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Cubs World Series Puzzles, For Fun And Profit

Welcome to The Riddler. Every week, I offer up a problem related to the things we hold dear around here: math, logic and probability. These problems, puzzles and riddles come from many top-notch puzzle folks around the world — including you!

Recently, we started something new: Riddler Express problems. These are bite-size puzzles that don’t take as much fancy math or computational power to solve. For those of you in the slow-puzzle movement, worry not — we still feature our classic, more challenging Riddler.

You can mull both over on your commute, dissect them on your lunch break and argue about them with your friends and lovers. When you’re ready, submit your answer(s) using the links below. I’ll reveal the solutions next week, and a correct submission (chosen at random) will earn a shoutout in this column.1

Before we get to the new puzzles, let’s reveal the winners of last week’s. Congratulations to рџ‘Џ Michael Cortina рџ‘Џ of Baltimore and рџ‘Џ Steve Schaefer рџ‘Џ of Carlsbad, California, our respective Express and Classic winners. You can find solutions to the previous Riddlers at the bottom of this post.

First up, this week’s Riddler Express, just in time for October:

The best team in baseball this year, the Chicago Cubs, have clinched their playoff spot and will play their first playoff game a week from today. The Cubs’ road to the World Series title consists of a best-of-five series followed by two best-of-seven series. How many unique strings of wins and losses could the Cubs assemble if they make their way through the playoffs and win their first championship title since 1908? (For example, one possible string would be WWWWWWWWWWW — three straight sweeps. Another would be WWWWWWWLLLWWWW — two sweeps plus a dramatic World Series comeback.)Eamus Catuli.


Submit your answer

If you need a hint, you can try asking me nicely. Want to submit a new Riddler Express? Email me.

And now, for Riddler Classic, let’s make it interesting with a puzzle adapted from Keith Wynroe:

You are a gambler and a Cubs fan. The Cubs are competing in a seven-game series against the Red Sox — first to four games wins. Your bookie agrees to take any even-odds bets on any of the individual games. Can you construct a series of bets such that the guaranteed outcomes are: You win $100 if the Cubs wins the series and lose $100 if the Red Sox win it?

Submit your answer
If you need a hint, you can try asking me nicely. Want to submit a new Riddler? Email me.

Here’s the solution to last week’s Riddler Express, which asked how many games would be played if the NCAA College Football Playoff expanded to include all 128 Division I Football Bowl Subdivision teams.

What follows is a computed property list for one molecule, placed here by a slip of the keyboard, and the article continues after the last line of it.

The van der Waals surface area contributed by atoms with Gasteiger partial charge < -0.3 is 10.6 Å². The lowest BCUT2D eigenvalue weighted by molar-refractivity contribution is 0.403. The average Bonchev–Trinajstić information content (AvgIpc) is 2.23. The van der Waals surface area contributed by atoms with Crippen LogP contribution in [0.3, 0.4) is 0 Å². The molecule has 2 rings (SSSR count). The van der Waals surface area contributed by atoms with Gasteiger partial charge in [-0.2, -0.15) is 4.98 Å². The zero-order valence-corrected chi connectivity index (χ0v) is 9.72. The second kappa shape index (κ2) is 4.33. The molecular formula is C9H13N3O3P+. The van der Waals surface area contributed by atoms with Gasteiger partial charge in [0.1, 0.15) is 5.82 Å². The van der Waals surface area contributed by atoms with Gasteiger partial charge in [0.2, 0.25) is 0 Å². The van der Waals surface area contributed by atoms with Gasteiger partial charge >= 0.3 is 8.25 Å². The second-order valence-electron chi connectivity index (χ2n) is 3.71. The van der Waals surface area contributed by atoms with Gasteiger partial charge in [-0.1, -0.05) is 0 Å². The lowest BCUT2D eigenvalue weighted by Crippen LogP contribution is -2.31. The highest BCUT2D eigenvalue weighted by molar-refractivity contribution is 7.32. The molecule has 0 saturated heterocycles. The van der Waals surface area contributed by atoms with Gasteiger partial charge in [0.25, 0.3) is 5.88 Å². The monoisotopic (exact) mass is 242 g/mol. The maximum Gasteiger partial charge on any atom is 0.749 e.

Sure, you could add up the number of games played in each round: 64+32+16+8+4+2+1. But what are you, an abacus? You could also cut through the arithmetic and recognize that each game eliminates exactly one team, and exactly one team is left victorious at the end. Therefore, there must be 127 games played in this hypothetical tournament. That’s a lot of football.

And here’s the solution to last week’s Riddler Classic, concerning making the biggest possible circular table out of a 4-foot-by-8-foot rectangular piece of wood. You wanted the option of adding leaves to your new table, so you were tasked with finding the largest radius you could achieve by cutting out two semicircular pieces. It’s about 2.70545 feet.

There are two good candidates for the arrangement of the table halves to consider here, each trying to squeeze the largest possible semicircles into that rectangle, as illustrated by the puzzle’s submitter, Eric Valpey. One is this:


And the other is this:


Which of these two produces the largest table turns out to depend on the specific dimensions of our original rectangular piece of wood. In our 4-by-8 example, though, it’s the latter. Let’s do a little math to figure out just how big our new table’s radius will be, again courtesy of Eric. We can break that second arrangement down geometrically like this:


Per the diagram above, we can divide the top (the 8-foot side) into three sections of length \(r-r \cos \alpha\), \(r \cot \alpha\), and \(r\). (Remember SOHCAHTOA?) After that, it’s just a matter of algebra.

$$8 = r – r \cos \alpha + r \cot \alpha + r$$

$$8 – 2r = -r \cos \alpha + r \cot \alpha = 2 r \sin \alpha$$

$$\cot \alpha = 2 \sin \alpha + \cos \alpha$$

$$\alpha = 0.498945$$

We also know

$$r = 4 / (1 + \sin \alpha)$$

So \(r = 2.70545\).

Laurent Lessard crafted the following illustration, showing when each arrangement scheme is optimal. When the table gets wide enough, we should switch carpentry strategies.


The extra credit last week — trying to cut the optimal table using N congruent pieces rather than just the two — was, admittedly, ridiculously hard, if not impossible. (Sorry.) Neither I nor the citizens of Riddler Nation could develop a generalized solution. But, Zach Wissner-Gross, delegator extraordinaire, decided to just let the table try to figure it out for itself:

Elsewhere in the puzzling world:

Have an excellent weekend!


  1. Important small print: To be eligible, I need to receive your correct answer before 11:59 p.m. EDT on Sunday. Have a great weekend!

  2. And lest you think I’ve just jinxed the Cubs, look: It’s been 108 years. It’s not my fault. I don’t have that kind of power. Eamus Catuli.

Oliver Roeder was a senior writer for FiveThirtyEight. He holds a Ph.D. in economics from the University of Texas at Austin, where he studied game theory and political competition.